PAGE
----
Breast Cancer Linked to Vitamin D Deficiency
Breast cancer is more common in women with low vitamin D levels, new research suggests.
Researchers from the University of Rochester Medical Center examined vitamin D levels in 155 breast cancer patients in the months before or after they had surgery to treat their disease.
Low levels of vitamin D were found to be highly indicative of the presence of biological markers typically associated with more aggressive tumors.
Women in the study that had triple-negative tumors, or tumors that do not respond to hormone treatments, were almost three times more likely to have low levels of vitamin D than women with other breast cancers.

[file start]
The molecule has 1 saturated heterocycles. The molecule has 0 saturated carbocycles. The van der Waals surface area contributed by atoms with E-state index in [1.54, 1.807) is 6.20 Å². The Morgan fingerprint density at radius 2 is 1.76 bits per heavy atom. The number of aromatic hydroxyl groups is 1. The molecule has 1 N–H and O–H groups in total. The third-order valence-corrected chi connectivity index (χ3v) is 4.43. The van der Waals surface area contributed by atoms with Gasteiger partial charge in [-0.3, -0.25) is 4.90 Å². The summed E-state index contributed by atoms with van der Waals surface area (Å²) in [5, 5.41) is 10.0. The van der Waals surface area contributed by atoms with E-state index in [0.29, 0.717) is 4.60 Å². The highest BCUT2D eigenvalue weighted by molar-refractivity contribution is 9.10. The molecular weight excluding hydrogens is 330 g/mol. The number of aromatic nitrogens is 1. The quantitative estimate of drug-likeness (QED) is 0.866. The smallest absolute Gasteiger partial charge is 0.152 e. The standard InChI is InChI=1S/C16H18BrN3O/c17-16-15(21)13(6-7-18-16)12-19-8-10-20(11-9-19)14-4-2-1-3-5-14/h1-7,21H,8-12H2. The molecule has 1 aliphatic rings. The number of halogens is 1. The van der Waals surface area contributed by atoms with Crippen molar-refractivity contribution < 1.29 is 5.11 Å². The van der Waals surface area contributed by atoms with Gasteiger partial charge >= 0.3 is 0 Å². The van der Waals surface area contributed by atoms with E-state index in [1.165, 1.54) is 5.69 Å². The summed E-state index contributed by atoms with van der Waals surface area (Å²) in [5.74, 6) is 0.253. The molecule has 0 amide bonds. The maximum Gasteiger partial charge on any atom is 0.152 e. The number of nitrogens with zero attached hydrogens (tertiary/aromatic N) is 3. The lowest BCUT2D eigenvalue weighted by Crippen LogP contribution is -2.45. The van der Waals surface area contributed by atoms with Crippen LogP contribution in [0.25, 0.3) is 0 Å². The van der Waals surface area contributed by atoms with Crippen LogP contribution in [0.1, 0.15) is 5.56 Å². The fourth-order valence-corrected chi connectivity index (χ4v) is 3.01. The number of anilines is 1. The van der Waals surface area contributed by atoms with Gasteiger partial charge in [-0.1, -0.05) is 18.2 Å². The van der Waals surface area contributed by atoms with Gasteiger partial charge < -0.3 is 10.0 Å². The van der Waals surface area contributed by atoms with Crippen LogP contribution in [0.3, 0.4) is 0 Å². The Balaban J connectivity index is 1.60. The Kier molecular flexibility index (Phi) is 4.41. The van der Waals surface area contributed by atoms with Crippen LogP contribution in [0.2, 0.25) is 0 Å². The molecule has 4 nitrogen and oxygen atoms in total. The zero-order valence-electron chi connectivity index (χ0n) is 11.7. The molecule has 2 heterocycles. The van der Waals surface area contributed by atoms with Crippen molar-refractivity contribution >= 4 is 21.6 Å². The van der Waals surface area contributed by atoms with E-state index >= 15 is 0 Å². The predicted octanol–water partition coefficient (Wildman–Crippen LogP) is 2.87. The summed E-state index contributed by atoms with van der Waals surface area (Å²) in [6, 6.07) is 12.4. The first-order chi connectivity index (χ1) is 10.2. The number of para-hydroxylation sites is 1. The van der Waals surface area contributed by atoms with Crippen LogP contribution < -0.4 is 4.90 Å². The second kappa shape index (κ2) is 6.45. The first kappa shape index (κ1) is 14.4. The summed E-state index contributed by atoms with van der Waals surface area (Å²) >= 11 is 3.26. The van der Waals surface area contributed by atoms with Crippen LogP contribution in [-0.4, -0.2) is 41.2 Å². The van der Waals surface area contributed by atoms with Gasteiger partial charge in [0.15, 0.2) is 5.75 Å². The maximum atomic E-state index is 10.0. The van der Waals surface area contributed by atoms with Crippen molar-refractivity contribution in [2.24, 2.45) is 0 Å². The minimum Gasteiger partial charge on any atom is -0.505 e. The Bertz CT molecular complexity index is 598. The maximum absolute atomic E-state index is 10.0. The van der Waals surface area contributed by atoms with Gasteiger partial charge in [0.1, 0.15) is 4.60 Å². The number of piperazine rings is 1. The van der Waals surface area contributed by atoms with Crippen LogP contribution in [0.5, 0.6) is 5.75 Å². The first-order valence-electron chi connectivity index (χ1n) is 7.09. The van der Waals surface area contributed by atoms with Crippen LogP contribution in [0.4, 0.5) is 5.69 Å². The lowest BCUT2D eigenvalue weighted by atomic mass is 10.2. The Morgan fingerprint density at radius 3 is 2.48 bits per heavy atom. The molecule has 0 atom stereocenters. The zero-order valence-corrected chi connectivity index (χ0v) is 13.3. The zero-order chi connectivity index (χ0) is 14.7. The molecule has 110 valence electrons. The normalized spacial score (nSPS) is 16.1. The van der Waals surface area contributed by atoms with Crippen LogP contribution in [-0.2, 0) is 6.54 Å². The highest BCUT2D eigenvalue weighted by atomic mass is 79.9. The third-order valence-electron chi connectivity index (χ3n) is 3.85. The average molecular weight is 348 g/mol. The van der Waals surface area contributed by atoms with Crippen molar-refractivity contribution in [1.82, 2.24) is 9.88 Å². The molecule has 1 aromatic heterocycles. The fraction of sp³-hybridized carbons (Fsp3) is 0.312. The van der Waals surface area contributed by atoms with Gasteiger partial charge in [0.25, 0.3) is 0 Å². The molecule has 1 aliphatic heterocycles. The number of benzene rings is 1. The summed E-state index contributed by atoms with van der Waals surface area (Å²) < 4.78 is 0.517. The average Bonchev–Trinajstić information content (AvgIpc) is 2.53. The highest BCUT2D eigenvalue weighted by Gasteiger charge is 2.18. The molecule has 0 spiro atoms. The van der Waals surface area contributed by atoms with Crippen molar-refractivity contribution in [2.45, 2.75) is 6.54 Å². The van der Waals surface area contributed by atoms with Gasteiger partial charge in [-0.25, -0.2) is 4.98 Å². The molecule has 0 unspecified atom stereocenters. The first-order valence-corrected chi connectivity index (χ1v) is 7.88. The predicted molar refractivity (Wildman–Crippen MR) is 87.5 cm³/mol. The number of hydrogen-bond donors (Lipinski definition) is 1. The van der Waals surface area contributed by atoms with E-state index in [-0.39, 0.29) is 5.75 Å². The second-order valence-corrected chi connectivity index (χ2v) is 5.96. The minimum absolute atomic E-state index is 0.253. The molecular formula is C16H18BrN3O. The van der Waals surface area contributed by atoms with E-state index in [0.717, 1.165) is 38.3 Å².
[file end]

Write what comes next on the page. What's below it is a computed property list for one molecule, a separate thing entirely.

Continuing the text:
"We consistently saw lower vitamin D levels in breast cancer patients with poor prognostic markers," study researcher Luke Peppone, PhD, told WebMD.
African-American women and premenopausal women were more likely to have suboptimal vitamin D levels than older, white women.
American Cancer Society Deputy Chief Medical Officer Len Lechintenfeld, MD, told WebMD:
"The vitamin D research as a whole is certainly intriguing, but we have learned many times before that what appears intriguing doesn't always hold up when properly studied."
Breast cancer specialist Sharon M. Rosenbaum Smith, MD, of St. Luke's Roosevelt Medical Center in New York, agrees that the new study is deserving of a closer look.
"We are seeing study after study suggesting a link between vitamin D and breast cancer," she told WebMD. "But what that exact link is has yet to be determined."